Lange’s work has included a vast array of big budget and independent films, includingCape Fear with De Niro and Nick Nolte in the Martin Scorsese adaptation; independent filmmaker Jim Jarmusch’s Broken Flowers with Bill Murray; and Tim Burton’s Big Fish, joined by Ewan McGregor and Albert Finney.
In addition to Oscar awards, Lange has won Emmy Awards for her work in FX’sAmerican Horror Story and American Horror Story: Coven series, as well as HBO’sGrey Gardens, which is about two charming eccentrics who were relatives of former first lady Jacqueline Bouvier Kennedy.
The Santa Barbara International Film Festival spans 11 days with more than 200 films, symposiums and panels for producers, women, directors and writers.
An impressive set of eagerly anticipated tributes and awards will be hosted again at the Arlington Theatre with another year of inspiring and legendary names.
Announced in October, Montecito’s Michael Keaton will receive the Modern Master Award on Jan. 31 for his work in Beetlejuice, Batman and Jackie Brown, along with his role in a film that’s in theaters now, Birdman: or (The Unexpected Virtue of Ignorance).
Also, for the first time in five years, The Attenborough Award for Excellence in Nature Filmmaking on Jan. 28 will honor the Cousteau family — Jean Michel with his son and daughter, Fabien and Céline — for their commitment to educating the public about the ocean.
SBIFF’s commitment to local cultural diversity includes a variety of programs benefiting local youth with a variety of free children’s education and community outreach programs, including Mike’s Field Trip to the Movies, AppleBox, 10-10-10 Student Screenwriting and Filmmaking Competitions, 3rd Weekend and SBIFF College Internships.
Check back with Noozhawk for more on the film festival and special coverage of the tributes and awards.
Original Cast of LUNA GALE to Lead CTG Production in Los Angeles
- Created on Saturday, November 1st, 2014
- Written by broadwayworld.com
--October 29, 2014
The world premiere production of Rebecca Gilman's powerful and arresting "Luna Gale" begins previews November 23, opens December 2 and continues through December 21, 2014, at the Center Theatre Group/Kirk Douglas Theatre.
Directed by Robert Falls, the complete original cast continues with the production, including Jordan Baker, Reyna de Courcy, Melissa Duprey, Mary Beth Fisher, Erik Hellman, Colin Sphar and Richard Thieriot.
Set design for "Luna Gale" is by Todd Rosenthal, costumes by Kaye Voce, lighting by Robert Wierzel and original music and sound design by Richard Woodbury. The production stage manager is Kirsten Parker.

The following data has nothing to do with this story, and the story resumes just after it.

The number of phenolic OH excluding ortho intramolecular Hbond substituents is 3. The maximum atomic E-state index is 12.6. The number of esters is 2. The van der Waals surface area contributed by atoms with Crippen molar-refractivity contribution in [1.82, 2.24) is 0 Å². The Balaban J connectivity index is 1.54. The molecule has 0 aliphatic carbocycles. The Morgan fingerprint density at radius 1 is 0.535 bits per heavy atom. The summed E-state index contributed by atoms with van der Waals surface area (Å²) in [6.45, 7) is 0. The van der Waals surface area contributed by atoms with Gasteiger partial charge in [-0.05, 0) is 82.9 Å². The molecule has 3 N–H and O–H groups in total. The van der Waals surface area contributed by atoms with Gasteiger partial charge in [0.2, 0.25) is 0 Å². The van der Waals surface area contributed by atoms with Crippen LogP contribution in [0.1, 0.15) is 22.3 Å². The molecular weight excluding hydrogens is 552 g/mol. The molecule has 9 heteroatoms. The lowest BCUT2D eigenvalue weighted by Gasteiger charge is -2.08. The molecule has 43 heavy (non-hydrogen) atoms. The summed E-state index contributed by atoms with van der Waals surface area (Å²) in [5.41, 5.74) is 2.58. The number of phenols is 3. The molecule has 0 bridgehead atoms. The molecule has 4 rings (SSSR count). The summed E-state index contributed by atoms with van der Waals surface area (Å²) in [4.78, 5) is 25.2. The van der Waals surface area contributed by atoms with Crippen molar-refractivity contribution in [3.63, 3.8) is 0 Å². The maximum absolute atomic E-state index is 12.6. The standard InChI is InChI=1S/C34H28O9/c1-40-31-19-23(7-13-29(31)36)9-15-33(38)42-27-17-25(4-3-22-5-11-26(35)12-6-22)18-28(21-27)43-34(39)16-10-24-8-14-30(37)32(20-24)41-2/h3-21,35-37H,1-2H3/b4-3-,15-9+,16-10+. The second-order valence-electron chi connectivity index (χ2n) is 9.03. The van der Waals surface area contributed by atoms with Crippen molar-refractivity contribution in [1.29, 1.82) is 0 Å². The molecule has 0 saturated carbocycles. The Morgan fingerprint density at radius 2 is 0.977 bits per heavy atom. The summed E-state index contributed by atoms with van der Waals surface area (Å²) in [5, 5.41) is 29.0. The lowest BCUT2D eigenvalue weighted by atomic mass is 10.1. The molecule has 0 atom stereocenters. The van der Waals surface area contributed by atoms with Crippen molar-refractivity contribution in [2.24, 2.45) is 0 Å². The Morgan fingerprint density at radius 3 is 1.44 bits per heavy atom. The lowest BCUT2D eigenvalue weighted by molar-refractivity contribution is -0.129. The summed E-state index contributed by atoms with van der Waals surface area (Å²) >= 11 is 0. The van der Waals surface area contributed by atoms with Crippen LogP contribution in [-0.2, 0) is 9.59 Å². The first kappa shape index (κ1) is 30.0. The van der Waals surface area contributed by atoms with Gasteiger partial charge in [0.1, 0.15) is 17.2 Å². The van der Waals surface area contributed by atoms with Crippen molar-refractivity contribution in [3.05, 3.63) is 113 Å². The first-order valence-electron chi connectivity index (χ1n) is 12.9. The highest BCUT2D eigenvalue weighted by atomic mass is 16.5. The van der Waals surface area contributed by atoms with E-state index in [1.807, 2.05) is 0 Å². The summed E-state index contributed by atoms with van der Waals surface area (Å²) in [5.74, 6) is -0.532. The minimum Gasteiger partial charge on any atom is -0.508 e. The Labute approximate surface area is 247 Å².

Gilman explores with profound humanity the issues of faith, family and one child's uncertain future.
A veteran social worker, Caroline, thinks she has a typical case on her hands when she meets Peter and Karlie, two teenage drug addicts accused of neglecting their baby, Luna Gale. But when Caroline places their daughter in the care of Karlie's very religious mother, she sparks a family conflict that exposes a shadowy past and forces her to make a risky decision with potentially life-altering consequences.
Rebecca Gilman's plays include "A True History of the Johnston Flood," "Boy Gets Girl," "Spinning Into Butter," "Blue Surge" (all of which were commissioned and originally produced by the Goodman Theatre, where she is an artistic associate), "The Story of Living," "The Sweetest Thing in Baseball," "The Heart is a Lonely Hunter," "Dollhouse," "The Crowd You're in With," and most recently, "Soups, Stews and Casseroles: 1976." She is the recipient of a Guggenheim Fellowship, the Harper Lee Award, the Scott McPherson Award, the Theater Masters Visionary Award and an Illinois Arts Council playwriting fellowship, among others.
The Kirk Douglas Theatre is located at 9820 Washington Blvd. in Culver City, 90232. Tickets are available at www.CenterTheatreGroup.org, by calling 213-628-2772, in person at the Center Theatre Group box office or at the Kirk Douglas Theatre box office two hours prior to curtain.
Kirk Douglas Helps Celebrate 10th Birthday of Kirk Douglas Theatre
- Created on Thursday, October 16th, 2014
- Written by Shalini Dore
--Variety October 15, 2014
Kirk Douglas gave career tips to up-and-coming actors at Tuesday’s celebration of the 10th anniversary of his eponymous theater in Culver City.
When Douglas was starting out in his career he made his way to Broadway, but soon after Hollywood came calling (“They made an offer I couldn’t refuse”) and he headed west. “I gave up my dream of being a big star on Broadway, but in Hollywood I made a lot of money,” he told the rapt crowd. “I learned a lot of things and one of the things I learned was how to get your name on the theater” — dramatic pause — “buy the theater.”
Although he told Variety that he makes it to the Kirk Douglas Theatre “every chance I get,” Michael Ritchie, artistic director of Center Theatre Group, said Douglas is “a constant presence in the lobby and backstage. To watch actors come out of the dressing room after a performance and see Kirk and (his wife) Anne is a treat.”
Ritchie and Douglas thanked Gordon Davidson, the founding artistic director of CTG, for his vision in creating the nonprofit theaters.